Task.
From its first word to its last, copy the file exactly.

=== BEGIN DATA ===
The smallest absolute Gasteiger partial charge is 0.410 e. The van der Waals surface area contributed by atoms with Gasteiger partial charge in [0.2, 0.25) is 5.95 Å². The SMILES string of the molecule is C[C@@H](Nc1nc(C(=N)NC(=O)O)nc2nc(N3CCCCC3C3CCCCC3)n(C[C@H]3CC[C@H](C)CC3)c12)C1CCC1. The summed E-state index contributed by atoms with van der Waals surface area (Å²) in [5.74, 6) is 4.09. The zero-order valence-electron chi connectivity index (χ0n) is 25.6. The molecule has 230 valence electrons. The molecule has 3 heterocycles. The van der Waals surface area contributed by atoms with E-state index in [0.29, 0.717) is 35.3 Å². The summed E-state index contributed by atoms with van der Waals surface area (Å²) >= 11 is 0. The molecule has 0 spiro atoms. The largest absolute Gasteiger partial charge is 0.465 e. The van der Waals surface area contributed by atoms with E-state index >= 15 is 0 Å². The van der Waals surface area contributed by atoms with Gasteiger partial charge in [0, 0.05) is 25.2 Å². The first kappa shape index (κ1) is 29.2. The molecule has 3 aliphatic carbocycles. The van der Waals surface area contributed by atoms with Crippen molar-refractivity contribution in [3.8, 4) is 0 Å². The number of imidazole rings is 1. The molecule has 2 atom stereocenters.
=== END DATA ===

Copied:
The smallest absolute Gasteiger partial charge is 0.410 e. The van der Waals surface area contributed by atoms with Gasteiger partial charge in [0.2, 0.25) is 5.95 Å². The SMILES string of the molecule is C[C@@H](Nc1nc(C(=N)NC(=O)O)nc2nc(N3CCCCC3C3CCCCC3)n(C[C@H]3CC[C@H](C)CC3)c12)C1CCC1. The summed E-state index contributed by atoms with van der Waals surface area (Å²) in [5.74, 6) is 4.09. The zero-order valence-electron chi connectivity index (χ0n) is 25.6. The molecule has 230 valence electrons. The molecule has 3 heterocycles. The van der Waals surface area contributed by atoms with E-state index in [0.29, 0.717) is 35.3 Å². The summed E-state index contributed by atoms with van der Waals surface area (Å²) >= 11 is 0. The molecule has 0 spiro atoms. The largest absolute Gasteiger partial charge is 0.465 e. The van der Waals surface area contributed by atoms with E-state index >= 15 is 0 Å². The van der Waals surface area contributed by atoms with Gasteiger partial charge in [0, 0.05) is 25.2 Å². The first kappa shape index (κ1) is 29.2. The molecule has 3 aliphatic carbocycles. The van der Waals surface area contributed by atoms with Crippen molar-refractivity contribution in [3.8, 4) is 0 Å². The number of imidazole rings is 1. The molecule has 2 atom stereocenters.